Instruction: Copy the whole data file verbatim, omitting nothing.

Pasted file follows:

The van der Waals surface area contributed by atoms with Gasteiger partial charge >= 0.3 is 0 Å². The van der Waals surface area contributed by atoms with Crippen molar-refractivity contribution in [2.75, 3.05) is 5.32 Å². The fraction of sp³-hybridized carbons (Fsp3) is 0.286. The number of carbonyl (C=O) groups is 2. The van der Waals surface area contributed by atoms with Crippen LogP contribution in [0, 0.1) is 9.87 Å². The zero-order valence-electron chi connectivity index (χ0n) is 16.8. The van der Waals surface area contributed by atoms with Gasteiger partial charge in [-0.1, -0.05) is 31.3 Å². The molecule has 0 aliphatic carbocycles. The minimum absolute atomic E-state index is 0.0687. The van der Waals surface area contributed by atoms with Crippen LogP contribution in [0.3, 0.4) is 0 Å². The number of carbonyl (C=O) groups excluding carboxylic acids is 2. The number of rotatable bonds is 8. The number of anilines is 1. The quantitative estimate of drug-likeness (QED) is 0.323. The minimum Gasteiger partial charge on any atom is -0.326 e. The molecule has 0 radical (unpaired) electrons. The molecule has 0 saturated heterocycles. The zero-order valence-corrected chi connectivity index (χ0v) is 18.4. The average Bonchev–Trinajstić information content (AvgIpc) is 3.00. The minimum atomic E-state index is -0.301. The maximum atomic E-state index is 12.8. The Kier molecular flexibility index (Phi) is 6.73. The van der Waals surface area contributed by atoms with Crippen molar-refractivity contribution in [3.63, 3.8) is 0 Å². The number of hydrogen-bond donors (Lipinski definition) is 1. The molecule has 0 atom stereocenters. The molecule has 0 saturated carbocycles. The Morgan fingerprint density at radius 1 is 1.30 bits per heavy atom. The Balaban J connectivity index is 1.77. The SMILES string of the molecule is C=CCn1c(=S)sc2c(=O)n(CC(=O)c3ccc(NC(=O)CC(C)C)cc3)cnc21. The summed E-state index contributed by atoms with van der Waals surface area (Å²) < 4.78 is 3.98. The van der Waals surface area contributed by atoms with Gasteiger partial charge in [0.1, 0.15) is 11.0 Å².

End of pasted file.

The van der Waals surface area contributed by atoms with Gasteiger partial charge >= 0.3 is 0 Å². The van der Waals surface area contributed by atoms with Crippen molar-refractivity contribution in [2.75, 3.05) is 5.32 Å². The fraction of sp³-hybridized carbons (Fsp3) is 0.286. The number of carbonyl (C=O) groups is 2. The van der Waals surface area contributed by atoms with Crippen LogP contribution in [0, 0.1) is 9.87 Å². The zero-order valence-electron chi connectivity index (χ0n) is 16.8. The van der Waals surface area contributed by atoms with Gasteiger partial charge in [-0.1, -0.05) is 31.3 Å². The molecule has 0 aliphatic carbocycles. The minimum absolute atomic E-state index is 0.0687. The van der Waals surface area contributed by atoms with Crippen LogP contribution in [0.3, 0.4) is 0 Å². The number of carbonyl (C=O) groups excluding carboxylic acids is 2. The number of rotatable bonds is 8. The number of anilines is 1. The quantitative estimate of drug-likeness (QED) is 0.323. The minimum Gasteiger partial charge on any atom is -0.326 e. The molecule has 0 radical (unpaired) electrons. The molecule has 0 saturated heterocycles. The zero-order valence-corrected chi connectivity index (χ0v) is 18.4. The average Bonchev–Trinajstić information content (AvgIpc) is 3.00. The minimum atomic E-state index is -0.301. The maximum atomic E-state index is 12.8. The Kier molecular flexibility index (Phi) is 6.73. The van der Waals surface area contributed by atoms with Crippen molar-refractivity contribution in [3.63, 3.8) is 0 Å². The number of hydrogen-bond donors (Lipinski definition) is 1. The molecule has 0 atom stereocenters. The molecule has 0 saturated carbocycles. The Morgan fingerprint density at radius 1 is 1.30 bits per heavy atom. The Balaban J connectivity index is 1.77. The SMILES string of the molecule is C=CCn1c(=S)sc2c(=O)n(CC(=O)c3ccc(NC(=O)CC(C)C)cc3)cnc21. The summed E-state index contributed by atoms with van der Waals surface area (Å²) < 4.78 is 3.98. The van der Waals surface area contributed by atoms with Gasteiger partial charge in [0.1, 0.15) is 11.0 Å².